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Germany to contribute 42% more to EU budget: report

June 15, 2020

The European Commission would like to see €13 billion more per year from Europe's largest economy. EU leaders, including Angela Merkel, are meeting Friday to discuss the bloc's future budget.

A German and EU flag wave on flagpoles next to each other
Image: AP

Germany's annual contribution to the EU budget would increase by 42% based on the current proposal from the European Commission, German newspaper Die Welt reported Monday, citing government calculations.

The budget proposal, which covers EU finances for the seven years from 2021 through 2027, would have Germany contributing an average of €13 billion ($14.6 billion) more per year than it currently does, according to calculations from the country's finance ministry.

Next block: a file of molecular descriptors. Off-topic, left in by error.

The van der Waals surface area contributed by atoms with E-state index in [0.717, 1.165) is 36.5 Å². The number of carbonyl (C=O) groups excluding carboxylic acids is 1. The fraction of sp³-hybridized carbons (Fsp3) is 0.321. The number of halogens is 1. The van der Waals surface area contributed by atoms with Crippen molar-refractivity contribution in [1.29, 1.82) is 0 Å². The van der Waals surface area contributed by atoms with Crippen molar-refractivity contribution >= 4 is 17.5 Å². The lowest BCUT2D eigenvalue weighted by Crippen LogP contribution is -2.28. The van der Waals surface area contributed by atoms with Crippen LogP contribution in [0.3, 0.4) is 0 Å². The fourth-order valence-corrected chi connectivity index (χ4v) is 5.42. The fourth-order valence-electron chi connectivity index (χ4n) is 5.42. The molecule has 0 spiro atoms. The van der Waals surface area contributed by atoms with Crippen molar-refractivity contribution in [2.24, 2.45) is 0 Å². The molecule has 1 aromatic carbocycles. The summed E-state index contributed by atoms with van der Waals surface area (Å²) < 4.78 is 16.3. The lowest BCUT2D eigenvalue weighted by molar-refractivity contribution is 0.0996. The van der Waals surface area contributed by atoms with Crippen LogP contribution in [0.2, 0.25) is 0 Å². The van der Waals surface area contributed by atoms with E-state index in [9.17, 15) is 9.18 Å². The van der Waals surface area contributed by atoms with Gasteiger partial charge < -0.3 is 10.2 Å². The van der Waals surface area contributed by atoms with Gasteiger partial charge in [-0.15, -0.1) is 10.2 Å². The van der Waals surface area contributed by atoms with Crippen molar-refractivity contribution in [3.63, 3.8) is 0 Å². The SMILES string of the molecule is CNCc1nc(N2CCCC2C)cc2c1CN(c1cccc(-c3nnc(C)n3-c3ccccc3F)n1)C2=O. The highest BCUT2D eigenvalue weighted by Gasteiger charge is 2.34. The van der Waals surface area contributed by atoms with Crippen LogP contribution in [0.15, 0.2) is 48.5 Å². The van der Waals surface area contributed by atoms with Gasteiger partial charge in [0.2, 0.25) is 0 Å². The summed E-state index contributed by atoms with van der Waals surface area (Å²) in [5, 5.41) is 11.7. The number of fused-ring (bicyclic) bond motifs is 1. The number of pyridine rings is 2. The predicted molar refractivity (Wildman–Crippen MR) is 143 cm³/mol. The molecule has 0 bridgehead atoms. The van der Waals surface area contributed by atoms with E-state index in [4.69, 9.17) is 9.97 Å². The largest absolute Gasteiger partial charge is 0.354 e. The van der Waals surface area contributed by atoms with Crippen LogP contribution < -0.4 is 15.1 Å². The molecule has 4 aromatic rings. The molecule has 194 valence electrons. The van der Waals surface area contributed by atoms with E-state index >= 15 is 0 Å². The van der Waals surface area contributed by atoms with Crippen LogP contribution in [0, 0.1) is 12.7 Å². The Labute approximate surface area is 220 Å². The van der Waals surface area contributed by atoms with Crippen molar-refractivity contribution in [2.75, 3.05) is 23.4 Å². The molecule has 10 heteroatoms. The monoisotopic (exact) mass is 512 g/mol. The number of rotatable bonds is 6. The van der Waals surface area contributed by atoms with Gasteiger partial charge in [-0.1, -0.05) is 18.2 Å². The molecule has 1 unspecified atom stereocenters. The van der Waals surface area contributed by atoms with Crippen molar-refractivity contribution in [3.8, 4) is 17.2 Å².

Read more: Opinion: Coronavirus crisis will be paid for by Europe's next generation

Germany currently contributes an average of €31 billion a year to the EU budget. The proposal for the new budget would raise that contribution to €44 billion — an increase of 42%.

Covering the corona bailout

According to Die Welt, the proposal from Brussels says member states need to contribute around 1.075% of their gross domestic production(GDP) — based on 2018 figures — to the budget over the next seven years, a total volume of €1.1 trillion.

The newspaper report was based on figures provided in response to a request from a German lawmaker from the business-friendly Free Democrats (FDP).

EU state and governing leaders will meet for a video conference on Friday to discuss the commission's budget proposal as well as the €750 billion coronavirus bailout that is to fall under the umbrella of the bloc's next seven-year budget.

kp/rt (dpa, Reuters)

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